By Grace Carr
Merriam-Webster Dictionary chose “feminism” as the 2017 word of the year on Tuesday.
Searches for the word “feminism” on Merriam-Webster.com increased 70 percent in 2017 from 2016, The Associated Press reported. The searches jumped after a few notable events such as the Women’s March, former Secretary of State Hillary Clinton’s loss to President Donald Trump, and the #MeToo hashtag following producer Harvey Weinstein’s and other Hollywood bigwigs’ indiscretions.
“Feminism” searches also spiked in Feb. 2017 after Kellyanne Conway spoke at the Conservative Political Action Committee. She shared her views on feminism at the event.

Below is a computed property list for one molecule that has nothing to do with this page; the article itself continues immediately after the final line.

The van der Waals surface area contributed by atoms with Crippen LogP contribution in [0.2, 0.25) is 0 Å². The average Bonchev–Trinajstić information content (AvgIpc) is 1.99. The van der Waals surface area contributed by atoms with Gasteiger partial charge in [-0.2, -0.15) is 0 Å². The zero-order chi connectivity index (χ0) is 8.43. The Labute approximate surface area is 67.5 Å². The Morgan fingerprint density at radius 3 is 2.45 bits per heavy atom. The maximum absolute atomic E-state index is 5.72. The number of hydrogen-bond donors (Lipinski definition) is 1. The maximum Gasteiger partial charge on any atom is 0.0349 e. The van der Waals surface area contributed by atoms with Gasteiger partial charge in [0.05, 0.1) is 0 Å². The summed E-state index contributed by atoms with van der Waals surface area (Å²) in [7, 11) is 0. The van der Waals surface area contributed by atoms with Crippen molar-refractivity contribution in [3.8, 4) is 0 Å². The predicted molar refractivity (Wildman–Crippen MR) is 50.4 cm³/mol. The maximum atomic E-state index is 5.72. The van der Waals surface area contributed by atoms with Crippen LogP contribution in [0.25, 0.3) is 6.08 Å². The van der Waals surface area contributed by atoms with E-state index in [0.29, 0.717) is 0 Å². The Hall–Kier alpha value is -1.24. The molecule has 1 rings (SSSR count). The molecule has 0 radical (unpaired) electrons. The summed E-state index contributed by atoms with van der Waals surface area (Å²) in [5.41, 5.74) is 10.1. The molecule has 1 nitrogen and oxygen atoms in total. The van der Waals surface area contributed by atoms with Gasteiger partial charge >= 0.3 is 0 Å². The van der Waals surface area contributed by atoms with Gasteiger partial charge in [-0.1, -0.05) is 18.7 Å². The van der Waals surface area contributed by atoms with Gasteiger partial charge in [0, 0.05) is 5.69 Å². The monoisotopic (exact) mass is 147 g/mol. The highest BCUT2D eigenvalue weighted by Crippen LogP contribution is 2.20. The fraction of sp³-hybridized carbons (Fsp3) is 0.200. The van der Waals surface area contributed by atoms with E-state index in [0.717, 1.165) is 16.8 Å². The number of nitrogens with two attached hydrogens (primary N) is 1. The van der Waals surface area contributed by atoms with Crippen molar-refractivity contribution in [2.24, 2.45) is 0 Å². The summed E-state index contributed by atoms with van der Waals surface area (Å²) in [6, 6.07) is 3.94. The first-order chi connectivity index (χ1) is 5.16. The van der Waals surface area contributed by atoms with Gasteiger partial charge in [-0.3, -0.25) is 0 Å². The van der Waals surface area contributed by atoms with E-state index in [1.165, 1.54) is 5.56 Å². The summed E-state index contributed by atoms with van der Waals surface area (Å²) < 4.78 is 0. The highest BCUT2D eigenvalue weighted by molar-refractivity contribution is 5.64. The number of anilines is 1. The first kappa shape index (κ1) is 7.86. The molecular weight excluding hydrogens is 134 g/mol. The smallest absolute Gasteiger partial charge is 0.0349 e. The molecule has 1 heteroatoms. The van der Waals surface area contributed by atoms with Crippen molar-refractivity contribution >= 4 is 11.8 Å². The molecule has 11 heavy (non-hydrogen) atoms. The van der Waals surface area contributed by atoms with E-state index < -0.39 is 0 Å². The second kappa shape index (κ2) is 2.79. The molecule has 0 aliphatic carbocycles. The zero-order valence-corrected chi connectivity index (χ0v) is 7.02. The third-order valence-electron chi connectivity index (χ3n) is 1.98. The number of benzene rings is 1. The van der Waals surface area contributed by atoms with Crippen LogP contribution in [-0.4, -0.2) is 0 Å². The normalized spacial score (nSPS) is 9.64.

Merriam-Webster defines feminism as the “theory of the political, economic and social equality of the sexes” and “organized activities on behalf of women’s rights and interests.”
The word “feminism” was being used in a more general way in 2016, the company’s editor at large, Peter Sokolowski, told The Associated Press. More specific searches like, “What does it mean to be a feminist in 2017?” took place, Sokolowski added.
“Those kinds of questions are the kinds of things, I think, that send people to the dictionary,” he said.
Sokolowski also pointed to the Golden Globe winning Hulu series, “The Handmaid’s Tale,”depicting a dystopian society where women have no reproductive rights and are used as pawns for progeny, as well as the 2017 film, “Wonder Woman” as responsible for increasing searches of the word “feminism.”
Merriam-Webster’s nine runner ups for 2017 word of the year were: Complicit, Recuse, Empathy, Dotard, Syzygy, Gyro, Federalism, Hurricane, and Gaffe.